This island is an incredibly beautiful place. There was everything I needed to live and much more. My hosts took good care of me and provided all the tips I might have needed. The end of autumn was already noticeable. The light had a winter quality and the nights were freezing. The rhythm of life, dictated by the fire, did not lose its appeal for the whole week.
Beneath my room was a shed that housed a series of well-maintained mountain bikes. I borrowed one to get into the city one day. Earlier, I had waited bootless for the bus at midday, once again (it turns out, this one comes only at the weekend, conveniently written in Estonian). It meant that I had to find an alternate mode of transportation because I had no desire to walk the 6.9 kilometres to Kuressaare again. I took the bike.
On the way to Kuressaare, I had made a small detour into the nature reserve. I walked on old forest paths from one ancient oak grove to the next. Wild boars had torn up the earth. The dead and hollowed out branches and tree trunks were the home to a sizable bat population. It was idyllic and eerily historical. The trees here had survived both world wars, the Russian occupation and the independence of Estonia. They were over 400 years old and grown beautifully. I felt lucky. Following this path, I slowly approached the sea. On the beach, I met these three guys. Lucky, again.
Kuressaare is a small, but beautiful city. It's where most of the streets on the island lead. It's the Rome of Saaremaa, but contrary to the eternal city, exploring it takes about two hours (bonus). The biggest attraction was the untarnished castle near the beach, surrounded by a fully functioning moat filled with water. When there was light, the castle's reflection in the water made everything look glamorous. Trees with golden autumn crowns lined the water and made for a picturesque scenery. There was free wifi.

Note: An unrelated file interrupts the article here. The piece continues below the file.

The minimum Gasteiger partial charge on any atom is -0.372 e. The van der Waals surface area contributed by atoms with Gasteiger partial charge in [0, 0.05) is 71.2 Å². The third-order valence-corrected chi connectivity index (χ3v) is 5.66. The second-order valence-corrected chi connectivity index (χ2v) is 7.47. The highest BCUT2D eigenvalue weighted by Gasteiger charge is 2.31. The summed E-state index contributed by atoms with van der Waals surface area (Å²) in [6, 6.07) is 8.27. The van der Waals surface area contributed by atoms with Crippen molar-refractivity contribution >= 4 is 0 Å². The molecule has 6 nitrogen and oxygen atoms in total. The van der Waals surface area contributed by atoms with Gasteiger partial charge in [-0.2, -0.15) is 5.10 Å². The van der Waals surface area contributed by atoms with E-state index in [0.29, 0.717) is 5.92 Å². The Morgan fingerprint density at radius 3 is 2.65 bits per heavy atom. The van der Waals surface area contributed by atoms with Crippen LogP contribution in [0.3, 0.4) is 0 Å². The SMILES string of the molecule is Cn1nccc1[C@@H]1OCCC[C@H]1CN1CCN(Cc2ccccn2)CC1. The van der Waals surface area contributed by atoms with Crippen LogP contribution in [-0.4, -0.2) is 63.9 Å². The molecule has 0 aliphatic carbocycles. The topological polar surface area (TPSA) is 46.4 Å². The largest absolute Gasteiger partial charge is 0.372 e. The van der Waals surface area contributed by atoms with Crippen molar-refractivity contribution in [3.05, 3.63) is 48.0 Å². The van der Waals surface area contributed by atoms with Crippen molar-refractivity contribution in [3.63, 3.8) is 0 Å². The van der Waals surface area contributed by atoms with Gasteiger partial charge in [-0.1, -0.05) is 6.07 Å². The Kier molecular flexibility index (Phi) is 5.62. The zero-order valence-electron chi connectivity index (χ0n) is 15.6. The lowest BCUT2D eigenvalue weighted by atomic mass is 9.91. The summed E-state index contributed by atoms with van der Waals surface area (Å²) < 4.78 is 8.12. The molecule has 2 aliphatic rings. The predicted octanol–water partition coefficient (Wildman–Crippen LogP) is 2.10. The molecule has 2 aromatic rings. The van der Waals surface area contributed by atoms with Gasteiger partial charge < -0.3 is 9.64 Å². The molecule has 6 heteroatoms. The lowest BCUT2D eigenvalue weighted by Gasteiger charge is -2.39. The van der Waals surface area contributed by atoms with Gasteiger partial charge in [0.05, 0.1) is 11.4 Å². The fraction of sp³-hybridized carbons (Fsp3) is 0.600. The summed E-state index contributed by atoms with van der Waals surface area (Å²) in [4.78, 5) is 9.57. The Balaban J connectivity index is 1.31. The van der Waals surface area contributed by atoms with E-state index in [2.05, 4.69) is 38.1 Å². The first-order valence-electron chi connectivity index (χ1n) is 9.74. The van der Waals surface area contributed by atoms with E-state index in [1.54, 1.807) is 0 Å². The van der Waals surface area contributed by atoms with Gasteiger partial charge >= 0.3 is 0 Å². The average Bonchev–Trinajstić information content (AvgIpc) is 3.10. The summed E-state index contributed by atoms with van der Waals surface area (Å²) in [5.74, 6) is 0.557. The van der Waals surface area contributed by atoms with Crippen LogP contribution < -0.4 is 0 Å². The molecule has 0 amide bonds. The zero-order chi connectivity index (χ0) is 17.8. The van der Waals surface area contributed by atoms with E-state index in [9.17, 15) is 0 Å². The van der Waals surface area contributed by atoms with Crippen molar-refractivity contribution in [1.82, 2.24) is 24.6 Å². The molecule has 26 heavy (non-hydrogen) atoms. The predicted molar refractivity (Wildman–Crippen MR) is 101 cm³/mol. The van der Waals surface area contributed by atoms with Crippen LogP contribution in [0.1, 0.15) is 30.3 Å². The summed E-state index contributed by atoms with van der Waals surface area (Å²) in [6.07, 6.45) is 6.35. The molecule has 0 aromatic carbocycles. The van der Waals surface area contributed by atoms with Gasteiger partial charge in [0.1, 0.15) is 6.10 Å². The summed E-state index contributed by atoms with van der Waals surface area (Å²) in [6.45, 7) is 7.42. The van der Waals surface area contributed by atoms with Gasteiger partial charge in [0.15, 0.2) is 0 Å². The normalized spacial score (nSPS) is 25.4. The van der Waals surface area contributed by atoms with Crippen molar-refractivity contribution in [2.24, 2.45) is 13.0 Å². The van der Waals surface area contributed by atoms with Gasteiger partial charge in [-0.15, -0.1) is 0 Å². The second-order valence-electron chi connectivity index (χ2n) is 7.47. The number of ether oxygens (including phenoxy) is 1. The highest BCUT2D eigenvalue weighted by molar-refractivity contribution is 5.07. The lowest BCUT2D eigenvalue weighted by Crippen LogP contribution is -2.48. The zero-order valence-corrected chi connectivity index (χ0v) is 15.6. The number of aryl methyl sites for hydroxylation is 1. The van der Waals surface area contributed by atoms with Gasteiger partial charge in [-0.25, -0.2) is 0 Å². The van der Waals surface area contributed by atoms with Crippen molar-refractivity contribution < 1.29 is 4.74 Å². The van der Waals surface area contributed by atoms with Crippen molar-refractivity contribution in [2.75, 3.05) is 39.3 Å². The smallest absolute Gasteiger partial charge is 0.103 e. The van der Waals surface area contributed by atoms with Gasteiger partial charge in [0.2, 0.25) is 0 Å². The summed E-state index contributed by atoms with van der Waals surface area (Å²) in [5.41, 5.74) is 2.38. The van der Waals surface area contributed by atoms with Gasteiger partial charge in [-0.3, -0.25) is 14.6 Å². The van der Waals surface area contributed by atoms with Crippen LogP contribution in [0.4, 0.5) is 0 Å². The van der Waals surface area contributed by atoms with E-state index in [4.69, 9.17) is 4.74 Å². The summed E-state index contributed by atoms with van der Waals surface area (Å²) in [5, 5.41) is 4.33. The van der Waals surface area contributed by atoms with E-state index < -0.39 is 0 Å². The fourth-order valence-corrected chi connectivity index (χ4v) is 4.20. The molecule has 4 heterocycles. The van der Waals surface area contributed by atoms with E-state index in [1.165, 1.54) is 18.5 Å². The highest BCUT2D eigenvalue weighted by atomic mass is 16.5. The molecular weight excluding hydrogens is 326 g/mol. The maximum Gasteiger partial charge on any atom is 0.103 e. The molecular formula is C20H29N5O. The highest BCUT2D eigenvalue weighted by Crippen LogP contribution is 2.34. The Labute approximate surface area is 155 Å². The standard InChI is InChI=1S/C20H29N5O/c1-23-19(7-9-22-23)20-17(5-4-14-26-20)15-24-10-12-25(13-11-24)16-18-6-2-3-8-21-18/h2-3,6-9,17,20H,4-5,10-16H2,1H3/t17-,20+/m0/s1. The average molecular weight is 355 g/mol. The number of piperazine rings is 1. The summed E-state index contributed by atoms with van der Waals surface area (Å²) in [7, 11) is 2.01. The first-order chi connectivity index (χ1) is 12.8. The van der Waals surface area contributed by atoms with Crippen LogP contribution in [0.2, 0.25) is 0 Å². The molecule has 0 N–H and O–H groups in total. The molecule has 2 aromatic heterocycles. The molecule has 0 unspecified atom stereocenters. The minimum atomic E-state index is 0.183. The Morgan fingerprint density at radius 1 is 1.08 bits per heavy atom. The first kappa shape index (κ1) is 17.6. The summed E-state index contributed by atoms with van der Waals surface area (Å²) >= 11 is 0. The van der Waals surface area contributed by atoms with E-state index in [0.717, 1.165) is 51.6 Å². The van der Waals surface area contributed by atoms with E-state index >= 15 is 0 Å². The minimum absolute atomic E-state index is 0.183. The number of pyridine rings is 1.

If anyone is looking for a holiday destination, which is a little out of the German mainstream: I recommend Saaremaa. Especially in autumn. During summer, the mosquitoes might get quite annoying, I don't know, one must try. The locals think that it's not too bad, but they say that in Finland as well.
If you are looking for culture and don't want to read beforehand, this could be disappointing. There is plenty of cultural stuff, but you have to see and recognise it. Architecture and history have little to do with what we learn in school in Central Europe. Nature here is breathtaking in all the seasons and all weather. The Estonians know and therefore come here every summer. I stayed in this AirBnB and can recommend it wholeheartedly and without reservations. They have taken spectacular care of my tired little person while simultaneously leaving me to my own devices. Alone, in a group or as a couple, by car, by bus or hitchhiking you can move around here without problems.